The Black Friday 2016 headlines are dire:
- “Black Friday: Is the commercial holiday dying?”
But no, Black Friday isn’t really dead and oodles of computers, smartphones, video game consoles and TVs will be snapped up at bargain prices on Friday, Nov. 25 itself, as well as pre-Thanksgiving, on Thanksgiving Day and on the Saturdays leading up to Christmas. Oh, yeah, even Cyber Monday will grab stragglers on Nov. 28.
The National Retail Federation, a trade group that is naturally a shopping cheerleader, predicts that holiday sales (excluding cars, gas and restaurant sales) will increase 3.6% in November and December to $655.8 billion, which is higher than the past 10-year average of 2.5%. The online portion of sales this season is expected to jump 7%, according to the NRF. The NRF cites good economic momentum for its optimism.
RetailNext, an IoT analytics player, predicts that Black Friday for the first time in many years will be neither the biggest shopping day in terms of sales nor shopper visits, with the Friday before Christmas topping the sales chart and Dec. 17 (Super Saturday) attracting the most visitors.
“Residual angst” following Election Day could tamp down holiday sales a bit, but RetailNext anticipates a relative quick recovery among shoppers as they get down to the really important matters facing the nation: buying an Xbox or PlayStation VR or whatever else is on their lists (See also: “Big Black Friday prize: Virtual reality gaming systems?”).
Consultancy Deloitte also is optimistic about the upcoming shopping season, which vendors such as Amazon and even Sears (“Black Friday Now,” Nov. 2-5 for rewards members) will foist upon us as early as possible in November. In fact, Deloitte expects sales to surpass $1 trillion dollars from November through January. That’s a lotta iPhones and fitness trackers. Deloitte found in its survey of consumers that the average shopper plans to buy 14 gifts this season and that e-commerce sales will rise 19% from a year ago during the November-January period. Visits to big box stores and malls could feel a pinch, and even those that do venture out will first do a bit of “webrooming” – checking out prices online before making in-store purchases, the survey found.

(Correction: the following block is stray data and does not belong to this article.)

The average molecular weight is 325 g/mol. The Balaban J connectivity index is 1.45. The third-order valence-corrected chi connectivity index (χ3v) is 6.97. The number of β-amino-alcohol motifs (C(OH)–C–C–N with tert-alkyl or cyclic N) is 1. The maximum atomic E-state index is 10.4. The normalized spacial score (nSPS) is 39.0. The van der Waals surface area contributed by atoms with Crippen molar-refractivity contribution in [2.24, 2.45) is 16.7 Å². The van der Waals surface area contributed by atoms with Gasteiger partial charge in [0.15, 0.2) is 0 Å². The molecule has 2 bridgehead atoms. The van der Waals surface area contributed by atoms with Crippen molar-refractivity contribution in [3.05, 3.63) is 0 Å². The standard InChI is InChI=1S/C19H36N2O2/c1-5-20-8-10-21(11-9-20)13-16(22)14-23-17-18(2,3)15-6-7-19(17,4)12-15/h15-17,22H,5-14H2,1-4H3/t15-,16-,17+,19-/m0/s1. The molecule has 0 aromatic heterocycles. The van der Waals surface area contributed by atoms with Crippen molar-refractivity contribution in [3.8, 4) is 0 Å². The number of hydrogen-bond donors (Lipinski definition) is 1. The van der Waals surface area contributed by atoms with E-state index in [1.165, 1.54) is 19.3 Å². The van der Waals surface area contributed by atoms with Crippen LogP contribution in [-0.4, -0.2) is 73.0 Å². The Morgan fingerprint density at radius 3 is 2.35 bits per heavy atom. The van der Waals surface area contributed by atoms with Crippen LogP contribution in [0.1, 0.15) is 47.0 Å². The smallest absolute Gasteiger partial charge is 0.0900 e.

BJ’s Wholesale Club, Lowe’s and plenty of stores this year are savoring a PR boost (I mean, doing right by their employees) by closing their stores on Thanksgiving Day, whereas others such as Best Buy will open up right after you gobble down turkey. REI, somewhat famously now, is also closing on Black Friday, as it preaches for the masses to get outside that day instead. If people start believing the “Black Friday is Dead” headlines, REI could get more company in years to come.
This story, "Black Friday isn't dead in 2016" was originally published by Network World.